Sheffield Council parties in talks on power sharing as beleaguered Labour team tries to focus on priorities
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The parties are having discussions ahead of the council’s annual meeting on Wednesday (May 17), when the new council leader and deputy leader plus policy committee chairs will be decided.
Labour has not yet announced the election of its new council group leadership after Coun Terry Fox was forced to resign in the wake of the street tree-felling scandal and said he will not stand for re-election. Deputy council leader Coun Julie Grocutt also stepped down.
The party put Sheffield Labour into special measures and imposed a campaign improvement board, which only came to light publicly on Friday, May 5, the day of the election count. It is understood that Labour councillors will be voting for their leadership and key posts but the process will be carefully managed by the regional party.
Labour is still the biggest political group on the council with 39 seats out of 84 in total. The LibDems have 29 councillors and Greens have 14 and there is also one Conservative and one independent. Labour lost Hillsborough to the Greens on May 4 and gained Nether Edge and Sharrow from that party.
Anger at Labour’s handling of the street trees scandal came to the fore in the council chamber last week, when the hard-hitting Lowcock Report was discussed. Other divisive issues include Fargate Container Park, the clean air zone and red line proposals on Abbeydale and Ecclesall Roads.
A spokeswoman said that the Labour group has put transport, housing and devolution of power to local communities at the forefront of its talks with the Liberal Democrat and Green parties.
Sheffield Labour says it is backing the efforts led by South Yorkshire Mayor Oliver Coppard to overhaul the city’s public transport by bringing control of the system back into public control, meaning the city will be able to determine bus routes, the fares and the frequency, instead of the private operator.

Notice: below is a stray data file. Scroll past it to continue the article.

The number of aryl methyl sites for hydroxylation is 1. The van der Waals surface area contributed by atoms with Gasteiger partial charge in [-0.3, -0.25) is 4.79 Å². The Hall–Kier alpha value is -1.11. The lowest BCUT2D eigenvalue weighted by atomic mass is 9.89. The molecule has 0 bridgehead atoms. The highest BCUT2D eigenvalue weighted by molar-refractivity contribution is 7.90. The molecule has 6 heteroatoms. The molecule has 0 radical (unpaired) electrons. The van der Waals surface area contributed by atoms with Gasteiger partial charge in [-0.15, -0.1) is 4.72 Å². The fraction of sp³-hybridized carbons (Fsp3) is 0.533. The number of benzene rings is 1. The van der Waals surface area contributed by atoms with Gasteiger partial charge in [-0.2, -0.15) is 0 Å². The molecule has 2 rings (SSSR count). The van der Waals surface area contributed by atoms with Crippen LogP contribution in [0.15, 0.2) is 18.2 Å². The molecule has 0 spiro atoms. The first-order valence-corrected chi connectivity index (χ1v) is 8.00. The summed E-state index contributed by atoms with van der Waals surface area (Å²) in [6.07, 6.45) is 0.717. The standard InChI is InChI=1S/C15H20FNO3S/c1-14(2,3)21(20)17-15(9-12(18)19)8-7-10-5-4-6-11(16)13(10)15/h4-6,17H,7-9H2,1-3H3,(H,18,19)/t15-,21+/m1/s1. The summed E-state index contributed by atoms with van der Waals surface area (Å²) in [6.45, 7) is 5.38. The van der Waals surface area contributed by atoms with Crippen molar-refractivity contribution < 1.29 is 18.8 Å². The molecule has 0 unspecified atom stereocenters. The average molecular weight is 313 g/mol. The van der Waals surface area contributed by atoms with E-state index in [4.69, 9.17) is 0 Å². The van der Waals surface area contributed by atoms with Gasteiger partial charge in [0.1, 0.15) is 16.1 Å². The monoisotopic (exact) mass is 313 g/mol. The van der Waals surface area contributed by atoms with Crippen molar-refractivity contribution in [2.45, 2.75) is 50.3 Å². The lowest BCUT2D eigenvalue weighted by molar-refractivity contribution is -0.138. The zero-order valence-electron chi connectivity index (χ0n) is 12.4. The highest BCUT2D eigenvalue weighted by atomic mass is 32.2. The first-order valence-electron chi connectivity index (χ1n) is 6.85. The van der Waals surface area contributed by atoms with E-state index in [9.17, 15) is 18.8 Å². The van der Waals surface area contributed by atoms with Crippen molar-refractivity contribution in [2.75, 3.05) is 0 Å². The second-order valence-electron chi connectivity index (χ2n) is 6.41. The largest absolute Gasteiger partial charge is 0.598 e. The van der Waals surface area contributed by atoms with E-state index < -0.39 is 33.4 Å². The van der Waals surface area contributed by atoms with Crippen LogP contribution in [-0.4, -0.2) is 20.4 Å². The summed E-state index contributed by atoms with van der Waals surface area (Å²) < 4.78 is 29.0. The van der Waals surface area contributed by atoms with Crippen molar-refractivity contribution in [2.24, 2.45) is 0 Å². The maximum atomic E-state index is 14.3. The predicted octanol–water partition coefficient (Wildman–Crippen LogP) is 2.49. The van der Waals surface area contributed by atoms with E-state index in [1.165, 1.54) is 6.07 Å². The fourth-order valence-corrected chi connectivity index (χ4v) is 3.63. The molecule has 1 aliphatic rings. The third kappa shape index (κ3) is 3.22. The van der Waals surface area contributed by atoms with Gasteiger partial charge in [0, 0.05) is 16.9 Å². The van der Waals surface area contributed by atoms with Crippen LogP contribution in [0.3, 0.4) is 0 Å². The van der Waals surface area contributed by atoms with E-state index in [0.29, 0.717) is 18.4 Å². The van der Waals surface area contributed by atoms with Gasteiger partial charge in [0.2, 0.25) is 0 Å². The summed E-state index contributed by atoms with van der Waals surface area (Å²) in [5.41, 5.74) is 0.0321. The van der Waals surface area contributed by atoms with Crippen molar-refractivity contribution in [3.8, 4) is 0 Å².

The party says it is also “putting housing high on the agenda, with plans to prioritise combatting the repairs crisis within social housing, reducing costs and making housing safe, energy efficient and affordable for tenants to live in”.
Labour also wants to devolve powers on local issues, empowering local communities to make decisions on issues such as road safety, youth services and parks.
Coun Fran Belbin, Labour group secretary, said: “Sheffield Labour is entering these negotiations with the people of Sheffield at the very forefront of our minds. Labour will always be on the side of working people and we’re prioritising the issues that are impacting our city the most in the cost of living crisis.
“It is undeniable that our city’s public transport system is broken, stunting the growth of our local economy and making journeys to work and school more difficult than they should be. It needs urgent action, as does the housing crisis, and ensuring that local communities have power when it comes to decisions that really impact that particular area, such as road safety and youth services.
“In a situation such as this, where no party has majority control, it is crucial that we enter negotiations with a spirit of transparency and collaboration. In light of the Lowcock report this is ever more important for us, and Sheffield Labour will continue to bring those values to everything we do for the people of Sheffield.”